Under-served guys: Would you buy spring and fall seed at once if you got a bigger discount?

SD51555

5 year old buck +
For you cats that live way out in the boonies, far from any ag services (New England, Georgia, Yoopers, etc). You farm country guys with farmer coops that actually serve farmers stay outta this thread.

You know who you are. You have to pay $50 to get a $15 bag of winter rye sent to you. You have to settle for dirty horse oats that were defoliated pre-harvest so the germ is sh*t and it's full of unstoppable death weed. This is only in regards to bulky cheap or high poundage seed like cereals, sunflowers, beans, corn, flax, buckwheat etc. Leave out the expensive or 2-10 lbs/ac seed.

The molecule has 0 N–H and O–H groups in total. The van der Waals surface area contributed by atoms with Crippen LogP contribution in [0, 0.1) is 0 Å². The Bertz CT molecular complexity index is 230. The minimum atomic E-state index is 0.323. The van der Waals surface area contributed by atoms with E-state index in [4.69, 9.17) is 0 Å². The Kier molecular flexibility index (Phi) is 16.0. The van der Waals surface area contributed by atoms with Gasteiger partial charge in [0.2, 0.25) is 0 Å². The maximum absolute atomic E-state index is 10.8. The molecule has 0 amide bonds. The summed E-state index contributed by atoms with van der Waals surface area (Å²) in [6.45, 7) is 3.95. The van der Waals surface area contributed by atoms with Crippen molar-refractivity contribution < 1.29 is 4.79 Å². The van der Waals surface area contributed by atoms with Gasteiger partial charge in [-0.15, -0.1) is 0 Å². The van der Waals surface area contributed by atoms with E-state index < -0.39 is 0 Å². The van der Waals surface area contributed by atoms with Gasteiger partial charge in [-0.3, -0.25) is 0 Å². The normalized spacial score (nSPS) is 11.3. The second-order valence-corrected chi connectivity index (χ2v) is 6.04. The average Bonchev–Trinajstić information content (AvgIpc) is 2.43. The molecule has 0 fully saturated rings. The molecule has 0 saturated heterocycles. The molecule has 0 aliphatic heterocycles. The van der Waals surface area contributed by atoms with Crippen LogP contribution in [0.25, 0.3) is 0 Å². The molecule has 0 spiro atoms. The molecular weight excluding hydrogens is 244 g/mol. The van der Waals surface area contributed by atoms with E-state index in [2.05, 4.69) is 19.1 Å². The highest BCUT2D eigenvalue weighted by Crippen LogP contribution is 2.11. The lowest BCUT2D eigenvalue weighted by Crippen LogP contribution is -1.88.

If you could get a bigger discount and better price overall for ordering your spring and fall seed together, would you do it? Would you have the will and ability to store up to 8 or 10 bags of seed if it saved you $100/year?
 

Rit

5 year old buck +
I absolutely would do it. I pretty much did that this year when I drove 2.5 hours to get a puppy for my wife. Part of the allure of going to get the puppy she wanted was that it was within 15 minutes of a good seed place. I was in need of buckwheat and they had everything else I wanted WR, AWPs, sunflowers, soybeans, and wheat. I ended up with a 7% discount and no shipping charges. I stored them in my detached garage but probably should have stored them in my utility closet inside. I had good germination rates but ended up with a poor fall plots so far due to lack of rain.
 

Tree Spud

5 year old buck +
No... $100 saving to store seed for a year is a real risk. Storing seed bad idea for most as they won't store it right.

Give up Starbucks coffee for a month, brew your own, and stop having GrubHub deliver your food and you will be far ahead of the game.
 

Tree Spud

5 year old buck +